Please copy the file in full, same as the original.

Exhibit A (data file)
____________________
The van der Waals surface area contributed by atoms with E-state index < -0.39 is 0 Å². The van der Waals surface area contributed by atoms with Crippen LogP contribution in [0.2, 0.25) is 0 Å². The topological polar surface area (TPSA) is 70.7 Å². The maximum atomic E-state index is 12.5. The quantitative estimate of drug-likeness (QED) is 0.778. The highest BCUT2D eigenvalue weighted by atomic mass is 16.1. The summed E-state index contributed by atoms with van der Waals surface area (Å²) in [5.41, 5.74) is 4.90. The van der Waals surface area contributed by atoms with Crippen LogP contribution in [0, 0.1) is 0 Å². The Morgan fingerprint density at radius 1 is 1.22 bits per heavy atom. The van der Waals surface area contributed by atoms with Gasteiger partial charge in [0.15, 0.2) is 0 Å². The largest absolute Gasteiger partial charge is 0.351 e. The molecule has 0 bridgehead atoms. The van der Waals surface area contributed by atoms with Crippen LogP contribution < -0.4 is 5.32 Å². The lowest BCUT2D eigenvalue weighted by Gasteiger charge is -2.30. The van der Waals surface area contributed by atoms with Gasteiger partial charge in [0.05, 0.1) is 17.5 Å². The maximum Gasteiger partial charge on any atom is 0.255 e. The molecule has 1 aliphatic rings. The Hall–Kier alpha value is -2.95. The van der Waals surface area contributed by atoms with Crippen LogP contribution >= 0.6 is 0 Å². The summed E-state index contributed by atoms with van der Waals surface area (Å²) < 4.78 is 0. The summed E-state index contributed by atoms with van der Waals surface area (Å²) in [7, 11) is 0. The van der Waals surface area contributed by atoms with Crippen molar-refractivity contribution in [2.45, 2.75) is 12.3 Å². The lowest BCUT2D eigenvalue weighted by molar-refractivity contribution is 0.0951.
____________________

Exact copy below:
The van der Waals surface area contributed by atoms with E-state index < -0.39 is 0 Å². The van der Waals surface area contributed by atoms with Crippen LogP contribution in [0.2, 0.25) is 0 Å². The topological polar surface area (TPSA) is 70.7 Å². The maximum atomic E-state index is 12.5. The quantitative estimate of drug-likeness (QED) is 0.778. The highest BCUT2D eigenvalue weighted by atomic mass is 16.1. The summed E-state index contributed by atoms with van der Waals surface area (Å²) in [5.41, 5.74) is 4.90. The van der Waals surface area contributed by atoms with Crippen LogP contribution in [0, 0.1) is 0 Å². The Morgan fingerprint density at radius 1 is 1.22 bits per heavy atom. The van der Waals surface area contributed by atoms with Gasteiger partial charge in [0.15, 0.2) is 0 Å². The largest absolute Gasteiger partial charge is 0.351 e. The molecule has 0 bridgehead atoms. The van der Waals surface area contributed by atoms with Crippen LogP contribution < -0.4 is 5.32 Å². The lowest BCUT2D eigenvalue weighted by Gasteiger charge is -2.30. The van der Waals surface area contributed by atoms with Gasteiger partial charge in [0.05, 0.1) is 17.5 Å². The maximum Gasteiger partial charge on any atom is 0.255 e. The molecule has 1 aliphatic rings. The Hall–Kier alpha value is -2.95. The van der Waals surface area contributed by atoms with Crippen LogP contribution >= 0.6 is 0 Å². The summed E-state index contributed by atoms with van der Waals surface area (Å²) < 4.78 is 0. The summed E-state index contributed by atoms with van der Waals surface area (Å²) in [7, 11) is 0. The van der Waals surface area contributed by atoms with Crippen molar-refractivity contribution in [2.45, 2.75) is 12.3 Å². The lowest BCUT2D eigenvalue weighted by molar-refractivity contribution is 0.0951.